Submitted by Taps Coogan on the 16th of May 2019 to The Sounding Line.
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According to the latest figures from S&P Global, companies listed on the S&P 500 spent more on dividends and buybacks in 2018 than they actually made in total reported earnings ($1.26 trillion vs $1.1 trillion). In fact, for the last five years, dividends and buyback have exceeded cumulative earnings by $445 billion or roughly 10%. Buybacks alone have averaged 66% of reported earnings over the last five years and equaled 72% of earnings in 2018. 444 of the 500 companies listed on the S&P 500 repurchased shares in 2018.
To further put the enormous scale of buybacks and dividends into perspective, since the end of 2014, dividends and buybacks have actually exceeded the total increase in S&P 500 market capitalization by $1.3 trillion or roughly 47%. Buybacks alone represent 87% of the increase in S&P 500 market capitalization during that period.
Is anyone a net buyer of stocks, other than companies themselves? Based on recent research from Goldman Sachs, the answer to that question is basically ‘no.’ Goldman analyzed net stock purchases from 2014 through 2018, including ETF purchases, and determined that corporations had purchased a net $2.4 trillion of their own shares. Combined, all other classes of investors sold a net $1.07 trillion. For five years running, the only significant net buyer of shares has been corporations themselves.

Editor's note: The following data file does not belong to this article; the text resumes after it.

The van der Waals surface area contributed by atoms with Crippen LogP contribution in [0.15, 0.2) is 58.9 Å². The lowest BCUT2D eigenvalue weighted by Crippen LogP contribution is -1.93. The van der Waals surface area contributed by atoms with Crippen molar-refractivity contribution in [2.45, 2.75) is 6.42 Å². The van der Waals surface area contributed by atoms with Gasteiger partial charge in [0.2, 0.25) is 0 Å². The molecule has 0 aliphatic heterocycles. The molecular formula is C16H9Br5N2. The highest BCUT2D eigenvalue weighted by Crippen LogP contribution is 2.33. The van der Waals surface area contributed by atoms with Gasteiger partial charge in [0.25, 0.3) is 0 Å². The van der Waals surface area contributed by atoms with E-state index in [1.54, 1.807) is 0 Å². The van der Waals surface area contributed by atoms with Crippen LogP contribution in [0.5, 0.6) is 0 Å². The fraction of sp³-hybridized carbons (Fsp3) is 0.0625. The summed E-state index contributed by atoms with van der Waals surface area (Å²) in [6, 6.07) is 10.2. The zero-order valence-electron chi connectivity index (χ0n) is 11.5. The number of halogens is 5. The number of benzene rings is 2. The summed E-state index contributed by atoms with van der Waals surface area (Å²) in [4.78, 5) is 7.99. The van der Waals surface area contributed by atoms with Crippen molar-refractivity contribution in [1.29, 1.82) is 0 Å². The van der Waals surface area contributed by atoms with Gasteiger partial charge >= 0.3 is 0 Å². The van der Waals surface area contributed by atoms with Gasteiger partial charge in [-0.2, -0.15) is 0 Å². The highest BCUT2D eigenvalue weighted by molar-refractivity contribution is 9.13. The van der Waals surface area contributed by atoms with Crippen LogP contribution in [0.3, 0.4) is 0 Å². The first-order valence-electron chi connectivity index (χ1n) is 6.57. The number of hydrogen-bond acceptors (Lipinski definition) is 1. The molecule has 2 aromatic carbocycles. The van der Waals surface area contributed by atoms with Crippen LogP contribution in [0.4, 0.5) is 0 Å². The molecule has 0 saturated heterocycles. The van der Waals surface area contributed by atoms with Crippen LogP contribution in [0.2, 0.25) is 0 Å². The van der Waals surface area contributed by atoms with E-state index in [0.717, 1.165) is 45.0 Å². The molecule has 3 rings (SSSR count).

Whether explicitly debt financed or not, massive buybacks are only possible in a world where companies have a limitless supply of cheap credit. That allows them to spend more than all of their earnings on dividends and buybacks (which don’t deduct from reported earnings) and never have to worry about saving for future investment, paying down debt, or a rainy day.
The enabler of the cheap credit that is propping up the only significant net purchaser of stocks is easy monetary policy. It’s yet another reminder of just how much of today’s markets boil down to interest rates and central banks.
Companies are aware of just how important their buyback programs are to their share prices and it’s hard to see them stopping unless the cost of borrowing forces them to do so. It’s hard to imagine central banks letting borrowing costs rise to that extent, and thus, its hard to imagine how this whole cycle, which is so obviously unsustainable, actually comes to an end. Whatever pushes borrowing costs that high will have to be something that central banks cannot stop, because history has shown us that they will certainly try.
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